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Supply chain hit just as hard by contractor administrations

Dear Sir,

Referring to the article published in H&V News on p1, 7 March, Jobs at risk as MJN Colston divided up, I would make the following comments.

Unfortunately, more often than not the majority of articles reporting the collapse of companies do not mention the knock-on effect it has on subcontractors/suppliers, who are usually at the end of the food chain and suffer huge financial losses from non-payment of interim application payments for work carried out when a company like MJN Colston calls in the administrators.

Subcontractors/suppliers suffer from outstanding monies not being paid by the collapse of these companies.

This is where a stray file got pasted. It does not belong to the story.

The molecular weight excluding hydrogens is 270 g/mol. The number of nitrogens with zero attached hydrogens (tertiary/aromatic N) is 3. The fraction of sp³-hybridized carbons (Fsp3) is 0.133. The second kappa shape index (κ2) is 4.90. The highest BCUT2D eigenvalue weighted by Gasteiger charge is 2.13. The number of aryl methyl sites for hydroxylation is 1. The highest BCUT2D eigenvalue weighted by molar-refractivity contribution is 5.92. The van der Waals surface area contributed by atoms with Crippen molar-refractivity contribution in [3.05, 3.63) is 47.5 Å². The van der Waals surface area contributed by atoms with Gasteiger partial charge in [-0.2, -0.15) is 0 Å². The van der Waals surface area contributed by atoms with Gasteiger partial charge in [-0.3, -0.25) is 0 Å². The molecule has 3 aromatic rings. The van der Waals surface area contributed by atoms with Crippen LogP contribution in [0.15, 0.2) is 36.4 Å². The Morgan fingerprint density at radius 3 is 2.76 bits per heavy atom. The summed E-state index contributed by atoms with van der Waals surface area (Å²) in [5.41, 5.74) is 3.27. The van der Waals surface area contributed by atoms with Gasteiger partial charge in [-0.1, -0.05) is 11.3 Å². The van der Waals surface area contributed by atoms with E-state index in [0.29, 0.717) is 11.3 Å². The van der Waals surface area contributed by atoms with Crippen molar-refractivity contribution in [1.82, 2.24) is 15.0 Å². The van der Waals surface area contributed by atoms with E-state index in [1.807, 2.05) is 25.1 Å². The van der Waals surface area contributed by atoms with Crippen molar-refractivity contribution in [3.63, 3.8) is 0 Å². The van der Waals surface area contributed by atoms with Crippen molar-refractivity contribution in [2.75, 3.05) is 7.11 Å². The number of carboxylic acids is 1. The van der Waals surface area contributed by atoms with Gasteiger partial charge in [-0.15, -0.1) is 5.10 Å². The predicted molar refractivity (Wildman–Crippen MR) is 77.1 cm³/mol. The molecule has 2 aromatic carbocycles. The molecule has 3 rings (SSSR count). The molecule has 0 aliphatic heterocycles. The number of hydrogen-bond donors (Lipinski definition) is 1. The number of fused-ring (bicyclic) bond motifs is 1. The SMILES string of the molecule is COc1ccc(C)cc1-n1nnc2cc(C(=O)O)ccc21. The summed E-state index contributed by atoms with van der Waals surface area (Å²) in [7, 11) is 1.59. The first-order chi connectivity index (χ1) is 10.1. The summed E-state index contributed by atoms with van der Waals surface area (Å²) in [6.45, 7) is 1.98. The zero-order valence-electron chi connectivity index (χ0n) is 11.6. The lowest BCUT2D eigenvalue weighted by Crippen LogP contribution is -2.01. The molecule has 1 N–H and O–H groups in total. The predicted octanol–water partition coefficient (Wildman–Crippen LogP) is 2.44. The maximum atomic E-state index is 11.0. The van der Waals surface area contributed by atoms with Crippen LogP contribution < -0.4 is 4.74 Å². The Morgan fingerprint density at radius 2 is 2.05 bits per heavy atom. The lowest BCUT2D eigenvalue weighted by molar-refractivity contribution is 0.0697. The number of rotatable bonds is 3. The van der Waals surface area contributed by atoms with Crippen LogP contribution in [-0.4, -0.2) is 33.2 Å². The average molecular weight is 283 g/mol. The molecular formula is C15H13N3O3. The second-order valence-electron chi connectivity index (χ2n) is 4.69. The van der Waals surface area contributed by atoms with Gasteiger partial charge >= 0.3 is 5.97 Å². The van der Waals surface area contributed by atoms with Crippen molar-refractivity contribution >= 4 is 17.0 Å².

As everyone knows, serious difficulties can result in monies not being paid, causing cashflow problems and making the subcontractors/suppliers to also enter into administration/liquidation.

What is especially annoying is when the contractor that has entered administration has already been paid monies by the end-client and those monies are then used to pay off other outstanding debts, ie payee/taxes, to keep the contractor afloat, stalling payment to the subcontractors/suppliers.

The subcontractors/suppliers then have to restructure and face the prospect of redundancies or administration/liquidation when their expected cashflow has stalled with no prospect of recovery.

Finally, the article also mentions the prospect of contracts being reassigned to other service contractors who are only interested in the fruitful part of the works.

They secure the profitable part and the subcontractors/suppliers are left with major losses that are often severe, leaving the company unable to sustain such a loss without inwardly collapsing.

P J Hurley, managing director, F P Hurley & Sons